A pension is a retirement plan funded by an employer. It's classified as a defined benefit plan because the payout at retirement is predetermined regardless of individual contribution and regardless of how well the investments involved in the pension plan perform. Most private employers have gone away from defined benefit plans, such as pensions, in favor of less financially restrictive defined contribution plans, such as 401(k)s. Most public employees, including teachers, firefighters and policemen, still receive a pension upon retirement.
What does a pension pay? The experts at CNNMoney report that a pension payout is dependent on how long you worked for the employer and what your salary was. Most government agencies that offer a pension as part of a retirement package give a certain percentage of your highest salary multiplied by each year worked for them up to a certain predetermined amount. For example, an employer might offer 2.5 percent of your highest salary for each year you worked for the company, up to 75 percent of your salary.
What is vesting? When an individual becomes vested, he or she qualifies to receive pension benefits. Two different vesting options exist:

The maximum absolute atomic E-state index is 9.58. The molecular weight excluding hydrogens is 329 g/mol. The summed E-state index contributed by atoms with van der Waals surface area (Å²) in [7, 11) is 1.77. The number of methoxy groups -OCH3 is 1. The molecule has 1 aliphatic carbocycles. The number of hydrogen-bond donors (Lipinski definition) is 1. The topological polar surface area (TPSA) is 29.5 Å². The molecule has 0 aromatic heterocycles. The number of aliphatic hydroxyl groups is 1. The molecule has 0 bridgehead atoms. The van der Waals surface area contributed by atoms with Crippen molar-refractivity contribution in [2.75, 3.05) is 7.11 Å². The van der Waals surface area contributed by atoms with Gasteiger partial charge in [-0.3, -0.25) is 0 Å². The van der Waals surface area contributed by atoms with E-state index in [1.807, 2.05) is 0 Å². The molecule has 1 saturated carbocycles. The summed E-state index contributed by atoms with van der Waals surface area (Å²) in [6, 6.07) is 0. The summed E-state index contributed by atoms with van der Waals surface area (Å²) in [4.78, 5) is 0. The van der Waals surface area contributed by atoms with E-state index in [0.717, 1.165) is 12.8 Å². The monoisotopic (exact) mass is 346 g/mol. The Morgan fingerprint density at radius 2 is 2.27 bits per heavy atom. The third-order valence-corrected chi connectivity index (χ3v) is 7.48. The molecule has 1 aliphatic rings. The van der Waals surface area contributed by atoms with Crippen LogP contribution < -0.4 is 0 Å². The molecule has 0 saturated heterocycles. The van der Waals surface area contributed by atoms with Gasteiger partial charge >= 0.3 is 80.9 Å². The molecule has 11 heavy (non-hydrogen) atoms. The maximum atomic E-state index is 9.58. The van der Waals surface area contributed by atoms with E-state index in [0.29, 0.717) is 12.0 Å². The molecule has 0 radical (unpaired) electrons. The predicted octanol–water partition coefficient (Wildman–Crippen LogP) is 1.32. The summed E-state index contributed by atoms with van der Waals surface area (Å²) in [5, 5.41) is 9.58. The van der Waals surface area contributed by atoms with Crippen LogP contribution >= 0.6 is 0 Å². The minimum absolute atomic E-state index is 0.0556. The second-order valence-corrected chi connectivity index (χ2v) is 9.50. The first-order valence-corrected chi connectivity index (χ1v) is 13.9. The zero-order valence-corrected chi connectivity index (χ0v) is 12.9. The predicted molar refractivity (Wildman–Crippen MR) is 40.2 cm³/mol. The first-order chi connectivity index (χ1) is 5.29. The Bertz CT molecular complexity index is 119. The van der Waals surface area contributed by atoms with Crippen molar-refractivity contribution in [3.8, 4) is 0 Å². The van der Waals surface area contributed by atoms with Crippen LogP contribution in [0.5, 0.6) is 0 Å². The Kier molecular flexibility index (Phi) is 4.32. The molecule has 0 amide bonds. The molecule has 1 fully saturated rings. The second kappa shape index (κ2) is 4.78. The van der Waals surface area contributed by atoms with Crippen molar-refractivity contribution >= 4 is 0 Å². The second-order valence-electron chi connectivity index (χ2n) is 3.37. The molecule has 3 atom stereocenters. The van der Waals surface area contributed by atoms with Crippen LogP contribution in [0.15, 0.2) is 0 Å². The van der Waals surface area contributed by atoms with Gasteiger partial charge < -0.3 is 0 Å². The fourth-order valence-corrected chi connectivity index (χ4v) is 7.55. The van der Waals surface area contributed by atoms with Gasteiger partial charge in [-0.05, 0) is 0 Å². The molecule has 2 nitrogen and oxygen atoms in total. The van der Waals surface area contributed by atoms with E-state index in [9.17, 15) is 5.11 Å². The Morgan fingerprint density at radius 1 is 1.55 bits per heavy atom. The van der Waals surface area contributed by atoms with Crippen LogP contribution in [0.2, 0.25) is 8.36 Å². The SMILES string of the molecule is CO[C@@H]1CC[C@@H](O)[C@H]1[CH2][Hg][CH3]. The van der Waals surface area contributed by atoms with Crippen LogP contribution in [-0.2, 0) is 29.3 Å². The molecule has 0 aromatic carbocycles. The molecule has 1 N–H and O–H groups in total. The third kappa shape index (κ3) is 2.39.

- Cliff vesting — If you work for the company for a specific amount of time, you are entitled to receive full benefits at retirement age. If you quit the job before becoming vested, you lose all benefits.
- Graded vesting — With graded vesting, the employee gains a certain percentage each year he or she works for the company. Most employers have a minimum year requirement to become partially vested.
When are pension benefits paid out? This, too, depends on the company or government entity paying the pension. Most begin payments at retirement age, currently 65 to 67, depending on the year you were born. Some employers and government entities allow you to receive a pension before retirement age if you've worked for them for 30 years or more.
What are the plusses and minuses of a pension plan? Because pensions provide a predetermined benefit, it's easier for retirees to calculate when to retire. In addition, it's a lifelong benefit, so it removes the worry of outliving one's finances. The downside to a pension is the pension recipient has no control over the investments and will lose many of the benefits if he or she does not remain with the company long term. In addition, when private companies go bankrupt, with bankruptcies often caused by having to fund past pension plans, pension benefits are eliminated.
If your company offers a pension plan, take advantage of it. It would be wise, however, to take control of your retirement savings using other methods as well.